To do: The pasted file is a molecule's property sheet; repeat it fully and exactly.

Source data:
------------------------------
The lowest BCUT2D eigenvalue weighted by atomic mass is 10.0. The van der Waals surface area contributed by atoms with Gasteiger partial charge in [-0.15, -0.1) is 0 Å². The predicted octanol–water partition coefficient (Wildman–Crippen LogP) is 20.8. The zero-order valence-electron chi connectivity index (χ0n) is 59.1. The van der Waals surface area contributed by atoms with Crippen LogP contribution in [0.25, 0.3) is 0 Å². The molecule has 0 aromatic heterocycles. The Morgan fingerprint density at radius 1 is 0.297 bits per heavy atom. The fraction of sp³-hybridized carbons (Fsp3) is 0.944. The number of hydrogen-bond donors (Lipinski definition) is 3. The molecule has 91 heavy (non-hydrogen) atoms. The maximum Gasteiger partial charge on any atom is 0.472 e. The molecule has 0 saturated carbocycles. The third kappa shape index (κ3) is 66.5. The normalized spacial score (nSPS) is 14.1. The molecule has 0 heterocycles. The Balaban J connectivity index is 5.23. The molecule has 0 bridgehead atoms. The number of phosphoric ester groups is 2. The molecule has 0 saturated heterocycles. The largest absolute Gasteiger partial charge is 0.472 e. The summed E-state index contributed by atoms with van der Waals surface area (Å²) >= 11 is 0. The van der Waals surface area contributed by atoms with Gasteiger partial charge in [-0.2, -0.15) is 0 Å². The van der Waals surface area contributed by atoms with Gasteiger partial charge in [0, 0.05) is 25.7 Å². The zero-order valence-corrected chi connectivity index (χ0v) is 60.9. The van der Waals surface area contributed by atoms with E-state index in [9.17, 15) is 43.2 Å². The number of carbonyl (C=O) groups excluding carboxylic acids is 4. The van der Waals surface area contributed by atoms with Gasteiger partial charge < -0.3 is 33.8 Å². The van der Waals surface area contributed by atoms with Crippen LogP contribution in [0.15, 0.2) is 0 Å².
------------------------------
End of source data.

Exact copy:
The lowest BCUT2D eigenvalue weighted by atomic mass is 10.0. The van der Waals surface area contributed by atoms with Gasteiger partial charge in [-0.15, -0.1) is 0 Å². The predicted octanol–water partition coefficient (Wildman–Crippen LogP) is 20.8. The zero-order valence-electron chi connectivity index (χ0n) is 59.1. The van der Waals surface area contributed by atoms with Crippen LogP contribution in [0.25, 0.3) is 0 Å². The molecule has 0 aromatic heterocycles. The Morgan fingerprint density at radius 1 is 0.297 bits per heavy atom. The fraction of sp³-hybridized carbons (Fsp3) is 0.944. The number of hydrogen-bond donors (Lipinski definition) is 3. The molecule has 91 heavy (non-hydrogen) atoms. The maximum Gasteiger partial charge on any atom is 0.472 e. The molecule has 0 saturated carbocycles. The third kappa shape index (κ3) is 66.5. The normalized spacial score (nSPS) is 14.1. The molecule has 0 heterocycles. The Balaban J connectivity index is 5.23. The molecule has 0 bridgehead atoms. The number of phosphoric ester groups is 2. The molecule has 0 saturated heterocycles. The largest absolute Gasteiger partial charge is 0.472 e. The summed E-state index contributed by atoms with van der Waals surface area (Å²) >= 11 is 0. The van der Waals surface area contributed by atoms with Gasteiger partial charge in [-0.2, -0.15) is 0 Å². The van der Waals surface area contributed by atoms with Gasteiger partial charge in [0, 0.05) is 25.7 Å². The zero-order valence-corrected chi connectivity index (χ0v) is 60.9. The van der Waals surface area contributed by atoms with E-state index in [9.17, 15) is 43.2 Å². The number of carbonyl (C=O) groups excluding carboxylic acids is 4. The van der Waals surface area contributed by atoms with Gasteiger partial charge < -0.3 is 33.8 Å². The van der Waals surface area contributed by atoms with Crippen LogP contribution in [0.15, 0.2) is 0 Å².